In Germany there were similar pumps for pumping the town water at Lüneburg, but more important examples existed to pump water for the fountains in the Nymphenburg gardens, near Munich. The idea of the water supply of formal gardens being raised from nearby rivers was developed to its fullest extent in the Machine de Marly, built about 1680 to supply water to the gardens and fountains of Versailles. Fourteen waterwheels were built below a dam on the River Seine and the water was brought on to these wheels through separate mill races. These undershot waterwheels were 11m (36ft) in diameter and 1.4m (4ft 6in) wide. In addition to 64 pumps adjacent to the wheels, connecting rods took a further drive a distance of 195m (600ft) to a second group of 49 pumps which lifted the water a further 57m (175ft) above the first reservoir. In all, the fourteen waterwheels operated 221 pumps and lifted the water 163m (502ft) above the level of the river.
While the waterwheels of the period, such as those at Marly, appear to have behaved well, they were clearly cumbersome and inefficient. The millwrights were able to build large wheels with high falls, such as those in the mountainous metal-mining areas, but these were still empirical in design. The designs shown in the books of this period, such as Jacob Leupold’s Schauplatz der MeuhlenBau-Kunst published in Leipzig in 1735, bridge the gap between the apprentice system of training millwrights and the scholarly, scientific approach which came later in the eighteenth century. Leupold’s book shows, by means of copperplate engravings, exactly how water-driven mills could be built. The plans are very accurately set out, with useable scales, so that the millwright could build his mill.
The associated explanations, to be read with key letters on the plans, explain every step which has to be taken. The illustrations show grain mills, ‘panster’ mills with rising and falling wheels, mills with horizontal waterwheels, boat mills, paper mills, oil mills, fulling mills and saw mills. They are a design guide to every conceivable form of mill which the millwright could be asked to construct. There are tables showing how the lantern gears and pinions should be set out, so that the millwright could almost work with the book propped up in front of him. There are other German text-books of a similar character which produce even greater detail for the millwright. A good example is the text-book on water-driven saw mills Von der Wasser-Muehlen und von dem inwendigen Werke der Schneide-Muehlen by Andreas Kaovenhofer, which was published in Riga in 1770. This book details all the joints and fastenings required in a waterwheel, for example, and as in Leupold’s book details of dam and watercourse construction are also included.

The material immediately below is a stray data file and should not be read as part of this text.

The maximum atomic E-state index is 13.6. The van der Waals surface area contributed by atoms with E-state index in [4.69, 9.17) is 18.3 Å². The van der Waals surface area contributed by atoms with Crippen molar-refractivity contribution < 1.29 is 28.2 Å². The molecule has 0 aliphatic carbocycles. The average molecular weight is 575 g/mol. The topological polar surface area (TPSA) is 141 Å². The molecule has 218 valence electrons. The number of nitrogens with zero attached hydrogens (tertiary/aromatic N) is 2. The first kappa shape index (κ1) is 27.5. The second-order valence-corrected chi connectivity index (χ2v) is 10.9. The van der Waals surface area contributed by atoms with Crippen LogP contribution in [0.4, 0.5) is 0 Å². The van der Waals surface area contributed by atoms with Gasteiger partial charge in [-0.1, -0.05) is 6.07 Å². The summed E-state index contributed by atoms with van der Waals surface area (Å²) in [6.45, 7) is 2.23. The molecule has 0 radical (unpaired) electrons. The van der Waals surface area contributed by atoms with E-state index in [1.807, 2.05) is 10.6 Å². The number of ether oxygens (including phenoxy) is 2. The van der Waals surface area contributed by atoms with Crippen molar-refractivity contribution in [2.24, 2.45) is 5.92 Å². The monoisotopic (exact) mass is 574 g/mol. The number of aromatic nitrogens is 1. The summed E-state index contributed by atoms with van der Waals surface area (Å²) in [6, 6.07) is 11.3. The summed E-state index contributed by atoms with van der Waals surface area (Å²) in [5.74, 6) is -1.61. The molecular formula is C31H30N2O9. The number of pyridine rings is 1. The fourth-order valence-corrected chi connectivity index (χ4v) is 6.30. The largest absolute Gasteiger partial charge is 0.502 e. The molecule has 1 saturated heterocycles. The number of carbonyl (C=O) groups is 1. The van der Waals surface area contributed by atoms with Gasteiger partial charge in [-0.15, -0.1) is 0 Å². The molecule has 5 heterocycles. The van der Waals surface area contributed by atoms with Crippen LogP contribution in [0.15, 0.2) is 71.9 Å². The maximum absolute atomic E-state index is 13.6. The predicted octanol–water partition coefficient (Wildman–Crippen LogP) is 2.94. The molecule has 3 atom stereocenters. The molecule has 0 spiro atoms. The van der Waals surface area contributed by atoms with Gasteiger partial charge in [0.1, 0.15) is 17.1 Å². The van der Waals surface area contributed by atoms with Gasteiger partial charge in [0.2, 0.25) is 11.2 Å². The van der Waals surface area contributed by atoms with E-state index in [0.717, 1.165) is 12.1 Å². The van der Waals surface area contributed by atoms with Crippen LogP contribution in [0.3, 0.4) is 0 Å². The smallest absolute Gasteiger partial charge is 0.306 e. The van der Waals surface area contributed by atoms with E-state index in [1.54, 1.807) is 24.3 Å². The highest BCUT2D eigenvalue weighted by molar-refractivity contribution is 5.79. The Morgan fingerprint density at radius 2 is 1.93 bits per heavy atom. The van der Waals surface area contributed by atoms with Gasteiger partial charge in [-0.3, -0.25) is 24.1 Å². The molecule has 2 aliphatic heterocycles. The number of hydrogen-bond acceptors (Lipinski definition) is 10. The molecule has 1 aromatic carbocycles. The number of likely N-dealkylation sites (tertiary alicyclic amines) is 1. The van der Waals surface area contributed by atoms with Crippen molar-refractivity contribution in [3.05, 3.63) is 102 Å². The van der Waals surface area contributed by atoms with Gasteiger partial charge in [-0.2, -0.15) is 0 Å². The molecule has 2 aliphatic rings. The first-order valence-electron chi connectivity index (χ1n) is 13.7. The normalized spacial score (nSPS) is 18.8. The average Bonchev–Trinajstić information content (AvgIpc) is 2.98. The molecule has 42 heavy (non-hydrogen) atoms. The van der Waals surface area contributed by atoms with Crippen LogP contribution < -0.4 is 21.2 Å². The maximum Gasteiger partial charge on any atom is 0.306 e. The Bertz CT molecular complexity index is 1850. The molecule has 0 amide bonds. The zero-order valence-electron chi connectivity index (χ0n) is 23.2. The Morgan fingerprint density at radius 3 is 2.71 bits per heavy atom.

In France, the great encyclopaedia of Diderot, with its associated eleven volumes of plates, was published between 1751 and 1772. These plates, like Leupold’s, showed the methods of construction and manufacture of every trade. Thus, in the chapter on the making of black powder or gunpowder, the nineteen plates show not only the various machines required and the stages to be undertaken, but also the way in which that machinery was driven. While the purchase of a set of Diderot volumes would have been beyond the purse of a master craftsman, enough copies would exist in manor houses and stately homes for these plates to have been seen, and used, by the millwrights of the locality. Indeed, it may well have been that the landowner as client would show such books to his millwright. Modern understanding, based on mass communication and transportation, finds it hard to realize how much craftsmen moved about, and equally how the intelligent gentry absorbed everything they could see and find on their travels abroad or on their ‘Grand Tours’ with their tutors. If they had a mechanical bent they would follow this up in the workshops and libraries of the countries they visited.